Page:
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Pushing to No Longer Keep Meredith College a ‘Best-Kept Secret’

Dr. Jo Allen, the retiring president of Meredith College, enjoys the administrative part of higher ed. She enjoys being able to see how budgets function, how admissions and financial aid operate, and how campus security is run. She enjoys being able to understand how higher ed works beyond just the academic parts.

“I like the problem-solving,” Allen says. “I like being able to work with students, faculty, and colleagues in a different kind of way [that] made me more aware of the community of higher education and not just a department, class, or advising relationship with a student. To me, it felt bigger.”

Dr. Jo AllenDr. Jo AllenThe North Carolina native got her start in a place that, by now, seems very familiar to her, Meredith College.

Allen earned a bachelor’s degree in English from Meredith before going on to attain a master’s degree from East Carolina University and a Ph.D. from Oklahoma State University, both in English literature.

Then, after more than a decade of faculty work at East Carolina University, where she served as a tenured associate professor of English, she got her first taste of being a full-time administrator by becoming an American Council on Education Fellow at the University of Virginia.

Spurred on by this interest in universities’ inner workings, Allen went on to eventually lead in an administrative capacity as senior vice president and provost at Widener University before returning to Meredith as its leader in July 2011. This return etched Allen all the more into the history of Meredith. It made her the first alumna to be president of the private women’s liberal arts college in its 130-year history.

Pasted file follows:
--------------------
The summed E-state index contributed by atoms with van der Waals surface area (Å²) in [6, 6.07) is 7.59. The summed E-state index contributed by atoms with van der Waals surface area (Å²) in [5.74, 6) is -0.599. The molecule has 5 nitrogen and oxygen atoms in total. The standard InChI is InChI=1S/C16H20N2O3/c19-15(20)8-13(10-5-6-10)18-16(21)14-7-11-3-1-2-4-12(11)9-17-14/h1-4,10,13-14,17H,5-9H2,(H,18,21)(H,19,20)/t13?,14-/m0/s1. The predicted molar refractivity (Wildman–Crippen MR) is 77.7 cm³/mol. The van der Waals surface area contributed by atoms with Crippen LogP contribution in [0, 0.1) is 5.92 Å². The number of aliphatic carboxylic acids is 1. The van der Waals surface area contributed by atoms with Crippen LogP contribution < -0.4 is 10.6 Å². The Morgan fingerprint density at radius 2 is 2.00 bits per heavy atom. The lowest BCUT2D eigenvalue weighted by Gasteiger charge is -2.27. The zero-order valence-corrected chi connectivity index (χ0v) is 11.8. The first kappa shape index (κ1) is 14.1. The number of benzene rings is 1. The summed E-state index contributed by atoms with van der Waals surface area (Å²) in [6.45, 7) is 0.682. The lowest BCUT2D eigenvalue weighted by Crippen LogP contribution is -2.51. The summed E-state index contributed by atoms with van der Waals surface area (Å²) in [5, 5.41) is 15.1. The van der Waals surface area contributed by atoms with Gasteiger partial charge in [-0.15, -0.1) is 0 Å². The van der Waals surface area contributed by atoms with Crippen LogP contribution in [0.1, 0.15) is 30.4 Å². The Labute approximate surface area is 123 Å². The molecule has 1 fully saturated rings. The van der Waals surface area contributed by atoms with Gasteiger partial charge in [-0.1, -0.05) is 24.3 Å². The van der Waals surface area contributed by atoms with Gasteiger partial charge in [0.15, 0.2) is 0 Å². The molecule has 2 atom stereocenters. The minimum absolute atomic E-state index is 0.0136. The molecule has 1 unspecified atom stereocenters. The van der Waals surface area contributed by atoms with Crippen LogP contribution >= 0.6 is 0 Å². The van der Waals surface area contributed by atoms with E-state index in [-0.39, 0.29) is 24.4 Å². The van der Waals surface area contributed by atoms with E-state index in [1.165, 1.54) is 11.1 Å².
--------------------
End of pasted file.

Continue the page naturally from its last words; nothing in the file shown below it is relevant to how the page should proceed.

Under her watch, Meredith has blossomed. From the creation of advising and professional development programs to the construction and renovation of several campus facilities, Allen’s tenure has proven fruitful.

From 2012 to 2018, Meredith also carried out its largest fundraising campaign yet, raising more than $90 million. Much of this work has stemmed from a decision she made in the early years of her leadership to lead the development of Meredith Forever, a 2012 strategic plan centered around six pillars: student success, enrollment, facilities, financial stability, quality of life, and visibility. It’s this plan that Allen is most proud of.

“A lot of people like to say Meredith is a best-kept secret and stuff like that. That’s sort of like fingernails on a blackboard to me,” Allen says. “No great institution should be a best-kept secret.”

She’s been lauded for her work and her 44-year career in higher ed, 31 of which were in North Carolina. Just this year, she was awarded the state’s highest honor for service, the Order of the Long Leaf Pine. Now, at age 66, and after almost 13 years of being one of the topmost administrators of her school, she’s ready to pass the leadership role along to incoming president Dr. Aimee Sapp. She’s ready to spend time with family, reconnect with friends who have supported her, and “read something that’s not about higher education.”

“Knowing that the average tenure of a president is about five to six years, and having done it for 13 years, I feel like I’ve provided the service I can provide,” Allen says. “It’s really time for somebody else to step in and lead. I want to be the great cheerleader on the side for [Sapp].”

One of the things Allen wishes she could’ve done differently was make more time to spend with the general student body, a task contingent on the amount of time she has in a day.

“I’ll always say any time you get to spend with students is valuable centering time, because it keeps you from focusing just on the high performers or just on the discipline problems or just on the athletes or the musicians or something like that,” Allen says. “The more time that I could’ve spent with all of the students I think would be one of the things that I wish I had carved out more time to do.”

Dr. Matthew Poslusny, senior vice president and provost at Meredith, commended Allen’s ingenuity and compassionate leadership, calling her “great to work with and to work for.”

“You get to know someone quite well after 17 years,” Poslusny says.  “And the fact [that] I wanted to work with her again should speak volumes.”

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